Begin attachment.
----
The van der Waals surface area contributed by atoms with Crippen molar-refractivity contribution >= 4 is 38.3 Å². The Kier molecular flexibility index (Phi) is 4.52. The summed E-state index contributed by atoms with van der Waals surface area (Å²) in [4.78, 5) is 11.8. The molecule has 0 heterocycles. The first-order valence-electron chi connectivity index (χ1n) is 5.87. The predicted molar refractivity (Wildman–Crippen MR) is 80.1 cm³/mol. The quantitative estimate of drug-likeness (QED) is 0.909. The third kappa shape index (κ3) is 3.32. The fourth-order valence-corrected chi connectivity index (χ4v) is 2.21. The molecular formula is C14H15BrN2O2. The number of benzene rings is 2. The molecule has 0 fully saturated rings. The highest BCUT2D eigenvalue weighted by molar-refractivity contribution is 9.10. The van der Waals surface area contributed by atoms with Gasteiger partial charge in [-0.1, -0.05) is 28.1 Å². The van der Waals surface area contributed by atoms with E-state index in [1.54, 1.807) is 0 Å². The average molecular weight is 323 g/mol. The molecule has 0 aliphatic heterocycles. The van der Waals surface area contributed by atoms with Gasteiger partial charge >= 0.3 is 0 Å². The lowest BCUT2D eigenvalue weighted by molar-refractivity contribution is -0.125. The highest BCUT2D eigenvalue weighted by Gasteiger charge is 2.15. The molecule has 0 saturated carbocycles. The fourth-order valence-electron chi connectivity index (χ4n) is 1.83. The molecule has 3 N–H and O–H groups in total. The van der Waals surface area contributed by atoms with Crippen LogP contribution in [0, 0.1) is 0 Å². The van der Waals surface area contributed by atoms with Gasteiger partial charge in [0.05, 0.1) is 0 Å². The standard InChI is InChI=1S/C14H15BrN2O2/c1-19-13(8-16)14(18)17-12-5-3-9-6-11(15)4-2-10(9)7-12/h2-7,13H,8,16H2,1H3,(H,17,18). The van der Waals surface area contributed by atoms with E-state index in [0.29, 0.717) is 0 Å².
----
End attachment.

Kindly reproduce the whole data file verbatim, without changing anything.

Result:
The van der Waals surface area contributed by atoms with Crippen molar-refractivity contribution >= 4 is 38.3 Å². The Kier molecular flexibility index (Phi) is 4.52. The summed E-state index contributed by atoms with van der Waals surface area (Å²) in [4.78, 5) is 11.8. The molecule has 0 heterocycles. The first-order valence-electron chi connectivity index (χ1n) is 5.87. The predicted molar refractivity (Wildman–Crippen MR) is 80.1 cm³/mol. The quantitative estimate of drug-likeness (QED) is 0.909. The third kappa shape index (κ3) is 3.32. The fourth-order valence-corrected chi connectivity index (χ4v) is 2.21. The molecular formula is C14H15BrN2O2. The number of benzene rings is 2. The molecule has 0 fully saturated rings. The highest BCUT2D eigenvalue weighted by molar-refractivity contribution is 9.10. The van der Waals surface area contributed by atoms with Gasteiger partial charge in [-0.1, -0.05) is 28.1 Å². The van der Waals surface area contributed by atoms with E-state index in [1.54, 1.807) is 0 Å². The average molecular weight is 323 g/mol. The molecule has 0 aliphatic heterocycles. The van der Waals surface area contributed by atoms with Gasteiger partial charge >= 0.3 is 0 Å². The lowest BCUT2D eigenvalue weighted by molar-refractivity contribution is -0.125. The highest BCUT2D eigenvalue weighted by Gasteiger charge is 2.15. The molecule has 0 saturated carbocycles. The fourth-order valence-electron chi connectivity index (χ4n) is 1.83. The molecule has 3 N–H and O–H groups in total. The van der Waals surface area contributed by atoms with Crippen LogP contribution in [0, 0.1) is 0 Å². The van der Waals surface area contributed by atoms with Gasteiger partial charge in [0.05, 0.1) is 0 Å². The standard InChI is InChI=1S/C14H15BrN2O2/c1-19-13(8-16)14(18)17-12-5-3-9-6-11(15)4-2-10(9)7-12/h2-7,13H,8,16H2,1H3,(H,17,18). The van der Waals surface area contributed by atoms with E-state index in [0.29, 0.717) is 0 Å².